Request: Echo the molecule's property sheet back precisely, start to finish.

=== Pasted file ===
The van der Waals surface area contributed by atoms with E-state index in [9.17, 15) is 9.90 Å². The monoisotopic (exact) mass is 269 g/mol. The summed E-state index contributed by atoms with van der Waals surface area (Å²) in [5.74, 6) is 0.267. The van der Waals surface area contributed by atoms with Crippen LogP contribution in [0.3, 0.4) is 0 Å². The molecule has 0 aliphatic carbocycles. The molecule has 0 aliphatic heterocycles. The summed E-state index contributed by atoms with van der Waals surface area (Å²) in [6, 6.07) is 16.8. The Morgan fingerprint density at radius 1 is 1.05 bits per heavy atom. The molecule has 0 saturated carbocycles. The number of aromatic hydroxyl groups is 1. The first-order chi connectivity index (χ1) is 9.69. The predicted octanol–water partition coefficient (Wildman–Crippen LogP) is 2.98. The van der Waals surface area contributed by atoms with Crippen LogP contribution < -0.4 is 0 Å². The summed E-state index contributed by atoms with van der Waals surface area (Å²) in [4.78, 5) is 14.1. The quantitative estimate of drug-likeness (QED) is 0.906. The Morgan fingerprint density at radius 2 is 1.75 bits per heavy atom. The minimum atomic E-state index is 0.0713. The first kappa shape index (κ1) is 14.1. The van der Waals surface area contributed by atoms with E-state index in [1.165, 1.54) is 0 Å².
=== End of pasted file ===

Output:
The van der Waals surface area contributed by atoms with E-state index in [9.17, 15) is 9.90 Å². The monoisotopic (exact) mass is 269 g/mol. The summed E-state index contributed by atoms with van der Waals surface area (Å²) in [5.74, 6) is 0.267. The van der Waals surface area contributed by atoms with Crippen LogP contribution in [0.3, 0.4) is 0 Å². The molecule has 0 aliphatic carbocycles. The molecule has 0 aliphatic heterocycles. The summed E-state index contributed by atoms with van der Waals surface area (Å²) in [6, 6.07) is 16.8. The Morgan fingerprint density at radius 1 is 1.05 bits per heavy atom. The molecule has 0 saturated carbocycles. The number of aromatic hydroxyl groups is 1. The first-order chi connectivity index (χ1) is 9.69. The predicted octanol–water partition coefficient (Wildman–Crippen LogP) is 2.98. The van der Waals surface area contributed by atoms with Crippen LogP contribution < -0.4 is 0 Å². The summed E-state index contributed by atoms with van der Waals surface area (Å²) in [4.78, 5) is 14.1. The quantitative estimate of drug-likeness (QED) is 0.906. The Morgan fingerprint density at radius 2 is 1.75 bits per heavy atom. The minimum atomic E-state index is 0.0713. The first kappa shape index (κ1) is 14.1. The van der Waals surface area contributed by atoms with E-state index in [1.165, 1.54) is 0 Å².